ARRA to Help First-Time Grantee Unravel Muscle Cell Development Mechanisms

With her first grant funded by the National Institutes of Health (NIH), Lisa Maves, Ph.D., of Seattle’s Fred Hutchinson Cancer Research Center, is on a mission: to tease out the mechanisms that turn muscle precursor cells into skeletal muscle fibers, which allow humans to run, play instruments, and create great artwork. Dr. Maves, who as a staff scientist must obtain her own funding, credits the financial assistance of the American Recovery and Reinvestment Act (ARRA) with not only allowing her work to move forward, but with “saving” her career.

For skeletal muscle fibers to develop and regenerate, their precursor cells must differentiate, or become specialized, by undergoing a particular biological transformation. Defective mechanisms in the process, however, can lead to such musculoskeletal conditions as muscular dystrophy and muscle tumors. Dr. Maves’ work aims to identify the molecular mechanisms that drive the successful transformation process. Understanding—and ultimately controlling—these mechanisms, she says, could be useful in developing treatments for some muscle disorders.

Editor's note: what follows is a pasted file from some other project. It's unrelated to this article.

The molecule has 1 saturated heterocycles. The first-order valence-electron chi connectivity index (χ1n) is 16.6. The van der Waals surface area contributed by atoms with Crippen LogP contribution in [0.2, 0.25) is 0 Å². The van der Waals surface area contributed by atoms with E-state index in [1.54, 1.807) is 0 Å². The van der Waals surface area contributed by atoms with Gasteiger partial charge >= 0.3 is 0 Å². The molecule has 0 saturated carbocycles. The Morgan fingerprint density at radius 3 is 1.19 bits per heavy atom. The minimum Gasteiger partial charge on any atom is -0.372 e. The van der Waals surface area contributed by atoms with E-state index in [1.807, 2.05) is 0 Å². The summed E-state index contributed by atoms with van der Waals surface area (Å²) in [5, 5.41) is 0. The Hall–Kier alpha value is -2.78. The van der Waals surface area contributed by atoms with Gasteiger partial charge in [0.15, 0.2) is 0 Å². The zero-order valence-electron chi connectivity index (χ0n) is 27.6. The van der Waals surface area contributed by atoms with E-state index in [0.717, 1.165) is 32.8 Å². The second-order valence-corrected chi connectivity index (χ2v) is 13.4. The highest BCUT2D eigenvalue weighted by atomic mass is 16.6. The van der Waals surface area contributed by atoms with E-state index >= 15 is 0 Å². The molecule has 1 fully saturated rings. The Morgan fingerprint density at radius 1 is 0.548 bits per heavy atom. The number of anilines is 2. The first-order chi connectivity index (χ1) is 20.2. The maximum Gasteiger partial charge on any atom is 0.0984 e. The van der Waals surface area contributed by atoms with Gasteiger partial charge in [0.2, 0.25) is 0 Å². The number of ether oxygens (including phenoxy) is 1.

Dr. Maves’ ARRA grant, funded through NIH’s National Institute of Arthritis and Musculoskeletal and Skin Diseases, will extend her previous research in this area. Earlier, she had found that certain proteins called Pbx proteins were needed to produce particular kinds of skeletal muscle cells in zebrafish embryos. The new ARRA support will allow her to see if the Pbx proteins produce the same specificity in mouse embryos.

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The activity above is being funded through the American Recovery and Reinvestment Act (ARRA). More information about the National Institutes of Health's ARRA grant funding opportunities can be found at To track the progress of HHS activities funded through the ARRA, visit To track all federal funds provided through the ARRA, visit

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